First, it is interesting to note that although the popularity of Rockhampton and Toowoomba as internship locations seems to have increased, not all interns working there had spent all their 3rd (or 4th) year there. Hence, while we have good evidence that duration of exposure to rural life and rural practice increases the likelihood of a rural career5, it seems that not all students that spend all 3rd (or 4th) year in the rural clinical division will subsequently do a rural internship, at least in the same sites. Informal discussion with some students suggests that while they very much enjoy a rural 3rd year (and some do a rural 4th year too) they then wish to change location for internship, seeking a broader medical exposure and change of scene. Only a long-term cohort study will definitively determine whether these students are subsequently more likely to be rural doctors for a significant part of their working life. It would not be surprising if other factors influenced students' choice of internship location, and factors such as personal relationships have been mentioned in discussions we have had with students.

Second, and related to this first issue, it seems that news of the positive experience that students on long-term placements typically have in the rural clinical division may spread rapidly to their peers, some of whom are then motivated to do an internship in a regional setting. This may, of course, be positively influenced by their own 8 week rural rotation too.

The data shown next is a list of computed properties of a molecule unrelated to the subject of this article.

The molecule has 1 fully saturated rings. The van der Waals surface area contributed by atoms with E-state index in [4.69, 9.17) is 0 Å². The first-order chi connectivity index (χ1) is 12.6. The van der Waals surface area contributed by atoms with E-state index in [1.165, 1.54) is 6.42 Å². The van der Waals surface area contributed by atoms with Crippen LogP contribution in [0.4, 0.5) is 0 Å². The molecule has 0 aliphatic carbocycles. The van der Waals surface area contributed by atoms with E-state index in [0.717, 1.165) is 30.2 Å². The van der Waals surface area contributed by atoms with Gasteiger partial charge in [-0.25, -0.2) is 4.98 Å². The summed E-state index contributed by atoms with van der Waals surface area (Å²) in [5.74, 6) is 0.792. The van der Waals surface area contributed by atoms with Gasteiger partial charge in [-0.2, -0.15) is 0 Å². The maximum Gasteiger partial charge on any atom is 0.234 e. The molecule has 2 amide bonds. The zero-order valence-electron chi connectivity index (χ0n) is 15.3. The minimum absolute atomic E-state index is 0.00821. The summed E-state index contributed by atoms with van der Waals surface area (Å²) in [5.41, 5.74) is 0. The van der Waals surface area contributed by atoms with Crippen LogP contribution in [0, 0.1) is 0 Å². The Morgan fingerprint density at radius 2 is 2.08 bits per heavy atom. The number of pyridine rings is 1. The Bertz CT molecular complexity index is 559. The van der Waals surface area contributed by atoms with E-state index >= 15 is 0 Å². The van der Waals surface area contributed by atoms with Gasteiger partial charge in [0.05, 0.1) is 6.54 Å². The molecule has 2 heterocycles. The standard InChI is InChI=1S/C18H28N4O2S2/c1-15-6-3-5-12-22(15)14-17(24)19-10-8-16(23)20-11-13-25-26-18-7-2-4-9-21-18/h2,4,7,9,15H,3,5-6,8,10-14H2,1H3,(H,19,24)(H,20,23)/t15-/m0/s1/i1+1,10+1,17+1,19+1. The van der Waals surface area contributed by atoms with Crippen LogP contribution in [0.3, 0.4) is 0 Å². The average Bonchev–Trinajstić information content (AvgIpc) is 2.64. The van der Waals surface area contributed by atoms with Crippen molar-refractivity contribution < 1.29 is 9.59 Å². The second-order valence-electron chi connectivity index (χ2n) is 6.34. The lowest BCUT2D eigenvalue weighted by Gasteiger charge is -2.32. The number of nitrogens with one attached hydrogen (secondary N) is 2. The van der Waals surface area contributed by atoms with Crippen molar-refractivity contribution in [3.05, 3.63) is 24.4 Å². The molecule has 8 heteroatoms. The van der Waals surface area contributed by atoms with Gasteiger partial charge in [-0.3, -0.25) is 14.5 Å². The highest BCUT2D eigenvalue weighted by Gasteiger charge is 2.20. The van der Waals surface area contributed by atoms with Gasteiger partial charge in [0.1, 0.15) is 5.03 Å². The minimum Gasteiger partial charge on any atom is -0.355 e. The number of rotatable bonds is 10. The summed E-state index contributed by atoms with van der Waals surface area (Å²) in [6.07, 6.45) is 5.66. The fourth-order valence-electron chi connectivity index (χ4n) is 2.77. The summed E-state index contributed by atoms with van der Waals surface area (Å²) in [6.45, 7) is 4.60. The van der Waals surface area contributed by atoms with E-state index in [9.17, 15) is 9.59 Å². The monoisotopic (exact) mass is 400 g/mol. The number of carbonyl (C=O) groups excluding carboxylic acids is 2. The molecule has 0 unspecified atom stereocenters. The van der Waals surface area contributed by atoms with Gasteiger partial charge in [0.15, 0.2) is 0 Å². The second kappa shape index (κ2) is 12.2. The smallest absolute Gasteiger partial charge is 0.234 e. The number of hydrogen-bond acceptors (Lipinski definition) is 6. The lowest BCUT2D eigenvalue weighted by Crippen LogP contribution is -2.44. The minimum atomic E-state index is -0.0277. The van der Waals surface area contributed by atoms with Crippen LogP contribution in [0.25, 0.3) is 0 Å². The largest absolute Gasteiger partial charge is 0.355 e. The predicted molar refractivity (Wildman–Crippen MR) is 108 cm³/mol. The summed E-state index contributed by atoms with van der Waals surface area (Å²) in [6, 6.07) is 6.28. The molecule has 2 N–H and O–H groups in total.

There has been a significant investment in the establishment and ongoing operations of the rural clinical schools across Australia. Our data suggest that further funding may be warranted as a way of extending coverage to all regional and rural hospitals that take interns. The UQ is currently expanding its activity to include Hervey Bay and other central Queensland sites. Nationally, the rural clinical school program should ensure that all regional hospitals employing interns have the opportunity to accept undergraduate student placements. Increasing the number of rural interns is important because there is evidence that they are more likely subsequently to become rural general practitioners6.

Acknowledgements

The authors acknowledge Janelle Coe and Donna Georgeson who coordinated data collection from the hospitals, and the Queensland Health staff who provided preference data.

References

1. Johnstone G, Wilkinson D. Increasingly inequitable distribution of general practitioners in Australia, 1986-1996. Australian and New Zealand Journal of Public Health 2001; 25: 66-70.

2. Couper I, Worley PS. The ethics of international recruitment. Rural and Remote Health 2: 196. (Online) 2002. Available http://rrh.deakin.edu.au (Accessed 11 November 2004).

3. Humphreys JS, Lyle D, Wakerman J, Chalmers E et al. Roles and activities of the Commonwealth Government Departments of Rural Health. Australian Journal of Rural Health 2000; 8: 120-133.

4. Wilkinson D, Laven G, Pratt N, Beilby J. Impact of undergraduate and postgraduate rural training, and medical school entry criteria on rural practice among Australian general practitioners: national study of 2414 doctors. Medical Education 2003; 37: 809-814.

5. Laven GA, Beilby J, Wilkinson D, McElroy HJ. Factors associated with rural practice among Australian trained general practitioners. Medical Journal of Australia 2003; 179: 75-79.

6. Peach HG, Trembath M, Fensling B. A case for more year long internships outside metropolitan areas? Medical Journal of Australia 2004; 180: 106-108.